A Senior Housing Forum post brought an issue forward that I’ve been yelled at in conferences for even bringing up!  Resident prejudice against those with disabilities and the SL Industries complacency.  It’s far past time for senior living to just say NO to disability discrimination. Besides being an ADA issue for communities (lawsuits are being filed and won), it underscores a prejudice that SL has enabled for fear that potential residents won’t move in if the “see” frail residents. You would not allow residents to insist that no-one of a different race or religion should be allowed in the dining room so why allow disability discrimination?  I know residents can be very vocal about this issue, but the world has changed and age is no excuse to be inappropriate!

SL can drive change when it: 1- invests in strategic initiatives to create not just socialization, but connection and community among residents of all abilities/disabilities (i.e. working together on purpose-projects in the broader community), 2- makes it clear from DAY ONE that every resident is valued equally and treated equally (i.e. marketing professionals proudly declare how inclusion supports their mission statements), 3- embraces the disability movement model of providing adaptive strategies to overcome disabilities and live fully in-spite of challenges (rather than strategies to merely “cope” with disabilities), 4-confronts disability discrimination head-on with residents, families, and staff (have policies in place to address issues).

I attended the Colorado Alzheimer’s Symposium in Denver last week. I was humbled to see so many professionals learning, collaborating, and sharing their commitment to the well-being of people challenged with cognitive impairment. The Denver association is also involved in a unique collaboration with the Denver Broncos.  What a great way to get the message of help and hope to so many families affected by Alzheimer’s!  www.alz.org/co

Dr. Henry Emmons was the closing keynote speaker.  A psychiatrist who integrates mind, body, spirit and natural therapies, he has forged a distinguished career as an expert in resilience and living mindfully.   I’m looking forward to reading his books; The Chemistry of Joy, and the Chemistry of Calm.  You can learn more about his work at www.partnersinresilience.com

 

 

There is a great video at Real Beauty Sketches (Dove) focused on how women see themselves compared to how others see them.  It really made me wonder what the results would be if this project was done with older adults.  Would they focus on outward signs of aging?  Would others?  I remember when I was in my 40’s and starting to “worry” about wrinkles.  At the time I was directing the Young at Heart exercise program for older adults at MSU, and it occured to me that when I looked at the members – most 70+ years old – I didn’t see wrinkles, I saw smiling eyes and faces of friends.  How would you describe yourself to someone sketching you without looking at you?  What do you see when you look at others? How do images of aging impact self perceptions and perceptions of others.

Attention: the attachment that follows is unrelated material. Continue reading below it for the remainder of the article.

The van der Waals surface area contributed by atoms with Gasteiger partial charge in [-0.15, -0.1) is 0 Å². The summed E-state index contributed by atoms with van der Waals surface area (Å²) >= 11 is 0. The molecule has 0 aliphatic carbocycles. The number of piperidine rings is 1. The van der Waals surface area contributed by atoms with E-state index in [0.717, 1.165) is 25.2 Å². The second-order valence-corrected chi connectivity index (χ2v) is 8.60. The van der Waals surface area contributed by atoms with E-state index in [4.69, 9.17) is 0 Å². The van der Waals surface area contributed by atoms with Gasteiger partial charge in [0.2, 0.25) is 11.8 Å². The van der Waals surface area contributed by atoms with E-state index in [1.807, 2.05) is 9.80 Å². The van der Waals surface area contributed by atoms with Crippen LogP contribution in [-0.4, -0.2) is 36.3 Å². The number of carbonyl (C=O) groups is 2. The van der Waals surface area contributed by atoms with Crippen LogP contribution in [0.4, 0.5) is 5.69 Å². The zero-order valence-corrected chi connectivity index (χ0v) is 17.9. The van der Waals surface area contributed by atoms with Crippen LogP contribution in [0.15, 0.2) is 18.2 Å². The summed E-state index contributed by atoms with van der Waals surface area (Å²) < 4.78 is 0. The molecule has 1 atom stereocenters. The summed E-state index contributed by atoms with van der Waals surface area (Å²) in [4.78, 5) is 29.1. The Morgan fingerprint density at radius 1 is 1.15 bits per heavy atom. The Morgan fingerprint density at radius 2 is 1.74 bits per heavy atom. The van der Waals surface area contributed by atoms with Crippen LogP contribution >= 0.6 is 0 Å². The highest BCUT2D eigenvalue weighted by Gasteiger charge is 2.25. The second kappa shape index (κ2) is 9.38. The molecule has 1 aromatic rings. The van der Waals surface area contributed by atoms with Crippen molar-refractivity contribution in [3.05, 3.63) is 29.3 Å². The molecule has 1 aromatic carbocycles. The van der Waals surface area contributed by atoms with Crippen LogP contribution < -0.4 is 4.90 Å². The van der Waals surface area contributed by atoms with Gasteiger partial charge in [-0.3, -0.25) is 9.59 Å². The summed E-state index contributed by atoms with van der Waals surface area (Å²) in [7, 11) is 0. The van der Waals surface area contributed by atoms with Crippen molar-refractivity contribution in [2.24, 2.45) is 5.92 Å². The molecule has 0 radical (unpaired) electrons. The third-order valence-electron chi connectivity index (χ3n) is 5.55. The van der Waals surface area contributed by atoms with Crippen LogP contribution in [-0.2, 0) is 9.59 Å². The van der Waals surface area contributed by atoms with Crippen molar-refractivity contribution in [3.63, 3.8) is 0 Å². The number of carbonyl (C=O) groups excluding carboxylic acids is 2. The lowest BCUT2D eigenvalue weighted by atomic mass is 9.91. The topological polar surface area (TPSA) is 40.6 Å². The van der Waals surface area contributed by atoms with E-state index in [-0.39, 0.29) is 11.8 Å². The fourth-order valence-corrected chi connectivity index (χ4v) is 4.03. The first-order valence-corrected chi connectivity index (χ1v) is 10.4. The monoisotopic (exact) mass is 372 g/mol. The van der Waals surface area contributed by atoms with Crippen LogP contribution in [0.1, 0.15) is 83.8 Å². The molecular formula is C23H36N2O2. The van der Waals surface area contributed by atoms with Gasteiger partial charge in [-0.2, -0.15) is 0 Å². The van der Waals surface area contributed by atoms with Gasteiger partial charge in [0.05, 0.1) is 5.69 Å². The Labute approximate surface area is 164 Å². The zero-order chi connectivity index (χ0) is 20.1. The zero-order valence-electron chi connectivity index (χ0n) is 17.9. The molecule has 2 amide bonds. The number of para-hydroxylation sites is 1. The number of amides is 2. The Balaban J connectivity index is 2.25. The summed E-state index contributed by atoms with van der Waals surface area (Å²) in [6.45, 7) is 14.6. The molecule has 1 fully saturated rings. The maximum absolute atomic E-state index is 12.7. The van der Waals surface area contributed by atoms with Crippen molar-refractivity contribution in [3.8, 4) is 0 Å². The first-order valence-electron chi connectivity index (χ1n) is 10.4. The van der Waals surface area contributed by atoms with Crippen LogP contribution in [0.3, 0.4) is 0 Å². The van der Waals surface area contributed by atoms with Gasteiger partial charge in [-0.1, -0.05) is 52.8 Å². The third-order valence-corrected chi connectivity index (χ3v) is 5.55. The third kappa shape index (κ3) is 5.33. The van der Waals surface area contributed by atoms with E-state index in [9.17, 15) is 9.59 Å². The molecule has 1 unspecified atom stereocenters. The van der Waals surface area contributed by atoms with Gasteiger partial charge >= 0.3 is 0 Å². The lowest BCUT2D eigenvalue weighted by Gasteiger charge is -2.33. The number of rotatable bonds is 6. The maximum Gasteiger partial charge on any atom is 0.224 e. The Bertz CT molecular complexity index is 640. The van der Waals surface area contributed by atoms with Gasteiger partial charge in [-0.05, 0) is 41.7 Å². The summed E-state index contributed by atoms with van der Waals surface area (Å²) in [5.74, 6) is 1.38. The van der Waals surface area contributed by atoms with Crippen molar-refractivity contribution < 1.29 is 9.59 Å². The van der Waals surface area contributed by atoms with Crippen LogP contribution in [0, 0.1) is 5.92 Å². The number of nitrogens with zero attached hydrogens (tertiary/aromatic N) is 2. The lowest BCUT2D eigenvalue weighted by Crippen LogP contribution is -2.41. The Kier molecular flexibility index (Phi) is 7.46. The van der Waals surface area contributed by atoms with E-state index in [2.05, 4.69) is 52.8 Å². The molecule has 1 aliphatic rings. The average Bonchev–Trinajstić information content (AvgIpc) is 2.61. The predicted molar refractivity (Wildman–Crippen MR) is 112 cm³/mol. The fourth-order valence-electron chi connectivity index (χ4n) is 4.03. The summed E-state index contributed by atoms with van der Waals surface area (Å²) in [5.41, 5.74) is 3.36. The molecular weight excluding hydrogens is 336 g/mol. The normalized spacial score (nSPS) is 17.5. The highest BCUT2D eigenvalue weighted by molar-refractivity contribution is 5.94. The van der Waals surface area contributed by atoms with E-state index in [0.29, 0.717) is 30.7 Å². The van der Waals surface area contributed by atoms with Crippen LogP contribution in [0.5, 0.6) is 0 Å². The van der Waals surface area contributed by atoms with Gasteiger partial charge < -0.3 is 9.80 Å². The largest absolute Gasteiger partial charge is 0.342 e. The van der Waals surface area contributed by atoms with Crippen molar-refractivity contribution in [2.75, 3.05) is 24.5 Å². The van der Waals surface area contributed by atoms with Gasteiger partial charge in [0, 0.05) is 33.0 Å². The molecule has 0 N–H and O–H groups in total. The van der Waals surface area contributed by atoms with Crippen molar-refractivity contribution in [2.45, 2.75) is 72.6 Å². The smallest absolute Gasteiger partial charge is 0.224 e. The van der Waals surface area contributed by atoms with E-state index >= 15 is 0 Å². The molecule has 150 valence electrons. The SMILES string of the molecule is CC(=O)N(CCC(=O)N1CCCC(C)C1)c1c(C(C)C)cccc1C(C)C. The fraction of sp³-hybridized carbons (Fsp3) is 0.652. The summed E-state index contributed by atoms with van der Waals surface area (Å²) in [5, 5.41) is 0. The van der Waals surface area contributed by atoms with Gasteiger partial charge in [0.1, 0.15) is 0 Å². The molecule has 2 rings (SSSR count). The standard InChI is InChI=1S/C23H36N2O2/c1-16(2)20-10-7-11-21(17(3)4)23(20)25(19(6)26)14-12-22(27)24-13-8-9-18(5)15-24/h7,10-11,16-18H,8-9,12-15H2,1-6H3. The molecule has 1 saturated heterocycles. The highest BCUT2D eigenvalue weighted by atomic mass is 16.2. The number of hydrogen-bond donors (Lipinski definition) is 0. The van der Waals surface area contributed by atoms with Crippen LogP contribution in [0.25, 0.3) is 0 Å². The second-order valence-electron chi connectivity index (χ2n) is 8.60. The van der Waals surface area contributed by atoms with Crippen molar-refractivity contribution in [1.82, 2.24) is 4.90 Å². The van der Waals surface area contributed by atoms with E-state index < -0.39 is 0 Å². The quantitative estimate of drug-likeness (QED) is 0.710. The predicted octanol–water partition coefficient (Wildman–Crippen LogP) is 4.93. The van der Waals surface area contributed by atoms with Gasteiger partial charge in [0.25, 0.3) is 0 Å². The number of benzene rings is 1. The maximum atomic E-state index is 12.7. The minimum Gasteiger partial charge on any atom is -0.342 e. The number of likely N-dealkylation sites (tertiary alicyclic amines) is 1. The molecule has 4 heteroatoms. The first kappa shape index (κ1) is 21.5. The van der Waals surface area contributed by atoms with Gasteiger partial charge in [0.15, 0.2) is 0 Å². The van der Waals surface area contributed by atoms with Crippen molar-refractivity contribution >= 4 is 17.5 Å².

On October 1st Medicare started to penalize hospitals for patients who are readmitted into the hospital within 30 days of discharge for the same diagnosis. This is initially designed to curb the percentage of Medicare patients who are routinely readmitted for three primary conditions; heart failure (24.7%), heart attack (19.7%) and pneumonia (18.5%). The healthcare industry is tracking all diagnosis readmissions, and bracing for other diagnosis to be added to the penalty list.

There’s no doubt serious issues will arise within this new accountable care environment, one being that some hospitals are choosing not to officially “admit” Medicare patients, instead classifying them as “under observation”. Unfortunately, to the patient there is no clear indication they are just under observation, and many older adults have found themselves with large bills for post-acute rehabilitation stays because since they were never officially admitted to the hospital they are not eligible to receive Medicare reimbursement for rehab services. Be aware and ask for clarification of the satus of any hospital stay.

On the positive side, this is quite simply the biggest boost to the business case for prevention and wellness promotion that I’ve seen in the 20+ years I’ve been in the field of older adult wellness. For the past 5 years I’ve been advocating for senior living to take a leading role in changing the way people view and experience aging. And this is a golden invitation for senior living to become the champions of recovery, re-claiming vitality after a health crisis, and reframing possibilities – regardless of challenges. All the pieces and parts are there – it’s just a matter of claiming that “space” in the healthcare continuum. 

I'm happy to report that the fight against ageism got both a boost and a spotlight last week! I recently co-wrote a chapter titled, Media Portrayal of Ageing, for a book published by the Global Council on Ageing. The book, Global Ageing, Peril or Promise?, was launched at the Global Economic Summit in Davos, Switzerland on January 26th, and Margaret Chan, Director-General of the World Health Organization called it a "must read".

See below (News & Updates) to download a pdf of the whole book or download the chapter Media Portrayal of Ageing. The chapter explores how ageism got a foothold in society and how media and marketing images reinforce negative stereotypes that influence health beliefs and behaviors. It also offers some practical solutions for confronting and re-scripting the negative story of aging.